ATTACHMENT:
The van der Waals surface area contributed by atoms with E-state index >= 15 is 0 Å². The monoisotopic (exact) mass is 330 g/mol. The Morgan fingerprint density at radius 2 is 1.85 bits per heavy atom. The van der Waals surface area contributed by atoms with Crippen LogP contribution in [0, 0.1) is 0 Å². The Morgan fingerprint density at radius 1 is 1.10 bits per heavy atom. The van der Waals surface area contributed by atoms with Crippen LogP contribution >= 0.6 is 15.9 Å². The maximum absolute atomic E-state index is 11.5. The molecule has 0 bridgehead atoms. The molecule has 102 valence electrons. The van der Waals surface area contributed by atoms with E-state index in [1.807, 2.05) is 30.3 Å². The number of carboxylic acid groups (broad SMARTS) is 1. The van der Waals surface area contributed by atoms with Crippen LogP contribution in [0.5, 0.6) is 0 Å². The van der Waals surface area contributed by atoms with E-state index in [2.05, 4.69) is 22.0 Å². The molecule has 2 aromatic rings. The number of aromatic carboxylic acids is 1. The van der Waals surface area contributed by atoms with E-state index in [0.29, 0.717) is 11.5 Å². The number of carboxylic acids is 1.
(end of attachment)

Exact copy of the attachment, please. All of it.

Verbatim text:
The van der Waals surface area contributed by atoms with E-state index >= 15 is 0 Å². The monoisotopic (exact) mass is 330 g/mol. The Morgan fingerprint density at radius 2 is 1.85 bits per heavy atom. The van der Waals surface area contributed by atoms with Crippen LogP contribution in [0, 0.1) is 0 Å². The Morgan fingerprint density at radius 1 is 1.10 bits per heavy atom. The van der Waals surface area contributed by atoms with Crippen LogP contribution >= 0.6 is 15.9 Å². The maximum absolute atomic E-state index is 11.5. The molecule has 0 bridgehead atoms. The molecule has 102 valence electrons. The van der Waals surface area contributed by atoms with E-state index in [1.807, 2.05) is 30.3 Å². The number of carboxylic acid groups (broad SMARTS) is 1. The van der Waals surface area contributed by atoms with Crippen LogP contribution in [0.5, 0.6) is 0 Å². The van der Waals surface area contributed by atoms with E-state index in [2.05, 4.69) is 22.0 Å². The molecule has 2 aromatic rings. The number of aromatic carboxylic acids is 1. The van der Waals surface area contributed by atoms with E-state index in [0.29, 0.717) is 11.5 Å². The number of carboxylic acids is 1.